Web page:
IED casualties rise, but US making headway: general

AFGHANISTAN, 8 April 2010 (Agence France Presse) - The US military is poised to contain the scourge of homemade bombs in Afghanistan, despite a spike in casualties from the explosives last year among NATO-led troops, a US general said Thursday.


Casualties caused by improvised explosive devices (IEDs) doubled last year among coalition forces, as did the number of incidents involving the roadside bombs, Lieutenant General Michael Oates told reporters. The explosives killed 322 coalition soldiers in the Afghan war last year and wounded 1,813, compared to 183 killed in 2008 and 790 wounded, according to Pentagon figures. Incidents with homemade bombs, ranging from attacks to the discovery of unexploded devices, also "nearly doubled" last year, Oates said. But he said a combination of surveillance drones, specially-designed armored vehicles, a US troop buildup and tips from ordinary Afghans would begin to defuse the problem."I actually see the situation getting better for us every month over there," said Oates, who leads the Joint Improvised Explosive Device Defeat Organization."The enemy, the Taliban is not going to give up easily. But I think they'll hit their high watermark here directly."
Oates said he expected more casualties as coalition troops seek to clear roads of IEDs but not at the same rate as last year."All the ingredients we need to improve our counter-IED fight are either on the way or currently present, and my professional judgement is that we will do much better this year than we did last year," he said.Three years ago, US forces faced a more dire threat in Iraq from IEDs but managed to eventually contain the problem. Tactics and lessons from that effort were now being applied to Afghanistan, the general said.The Pentagon is scrambling to deploy specialists and to deliver more unmanned surveillance aircraft and armored vehicles custom-made for the Afghan terrain, which commanders in the field have requested to counter IEDs.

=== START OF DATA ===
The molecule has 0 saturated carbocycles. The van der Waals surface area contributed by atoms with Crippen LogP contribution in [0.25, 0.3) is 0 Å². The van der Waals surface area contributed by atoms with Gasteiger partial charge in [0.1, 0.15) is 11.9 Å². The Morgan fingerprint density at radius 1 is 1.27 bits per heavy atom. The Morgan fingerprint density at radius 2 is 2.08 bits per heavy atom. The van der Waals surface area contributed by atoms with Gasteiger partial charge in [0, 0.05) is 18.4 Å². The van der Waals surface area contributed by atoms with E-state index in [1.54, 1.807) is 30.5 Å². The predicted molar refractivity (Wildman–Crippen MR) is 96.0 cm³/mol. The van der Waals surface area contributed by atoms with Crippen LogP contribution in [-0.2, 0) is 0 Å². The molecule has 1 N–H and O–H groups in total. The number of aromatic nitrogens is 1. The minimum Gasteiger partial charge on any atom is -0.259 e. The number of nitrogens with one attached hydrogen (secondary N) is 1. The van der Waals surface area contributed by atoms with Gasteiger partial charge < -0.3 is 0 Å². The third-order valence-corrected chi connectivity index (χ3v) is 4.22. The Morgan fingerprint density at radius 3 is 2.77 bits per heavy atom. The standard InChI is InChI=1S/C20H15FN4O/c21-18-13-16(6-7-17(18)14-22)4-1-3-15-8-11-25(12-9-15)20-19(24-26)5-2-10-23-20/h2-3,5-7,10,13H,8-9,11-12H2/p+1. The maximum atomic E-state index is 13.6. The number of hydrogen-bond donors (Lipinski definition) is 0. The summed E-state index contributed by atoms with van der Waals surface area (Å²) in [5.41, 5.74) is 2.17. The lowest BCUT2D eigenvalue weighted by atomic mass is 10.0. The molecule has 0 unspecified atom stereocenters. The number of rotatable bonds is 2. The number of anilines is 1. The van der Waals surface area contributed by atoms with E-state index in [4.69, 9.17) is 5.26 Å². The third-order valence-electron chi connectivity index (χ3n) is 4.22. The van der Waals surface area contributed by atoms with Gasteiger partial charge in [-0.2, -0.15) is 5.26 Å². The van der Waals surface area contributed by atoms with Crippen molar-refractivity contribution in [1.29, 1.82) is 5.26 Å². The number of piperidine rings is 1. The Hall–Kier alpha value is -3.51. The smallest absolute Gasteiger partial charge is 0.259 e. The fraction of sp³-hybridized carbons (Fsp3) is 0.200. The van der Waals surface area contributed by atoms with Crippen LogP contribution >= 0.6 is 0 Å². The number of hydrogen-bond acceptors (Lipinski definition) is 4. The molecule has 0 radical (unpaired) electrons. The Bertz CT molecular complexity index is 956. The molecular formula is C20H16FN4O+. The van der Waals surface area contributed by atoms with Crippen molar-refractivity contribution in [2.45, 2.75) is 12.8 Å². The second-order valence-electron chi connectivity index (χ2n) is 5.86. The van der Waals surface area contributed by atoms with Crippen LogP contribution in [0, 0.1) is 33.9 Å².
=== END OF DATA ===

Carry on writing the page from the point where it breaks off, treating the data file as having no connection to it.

"We're rushing in a significant amount of surveillance capability into the theater," Oates said, to allow "persistent surveillance on the road networks."The push for resources came after Defense Secretary Robert Gates named a special task force to ensure a more coordinated response to the IED threat.The deliveries were "going as fast as humanly possible," and required building more runways to accommodate more manned and unmanned surveillance planes, Oates said.The military is also working to improve equipment to detect the crude but deadly roadside bombs.The bombs -- mostly made from fertilizer, fuel and metal -- are exacting a high price from the world's most sophisticated armies and are the Taliban's weapon of choice.IEDs are the number one killer of NATO-led troops and are blamed for up to 90 percent of US casualties.This year, 21 US soldiers were killed by IEDs in January, 14 in February and 16 in March, according to Pentagon figures.Among non-US international coalition troops, homemade bombs killed 10 soldiers in January, 15 in February and five in March.

Von: Copyright Agence France-Presse, 2010 All reproduction and presentation rights reserved., 8 April 2010

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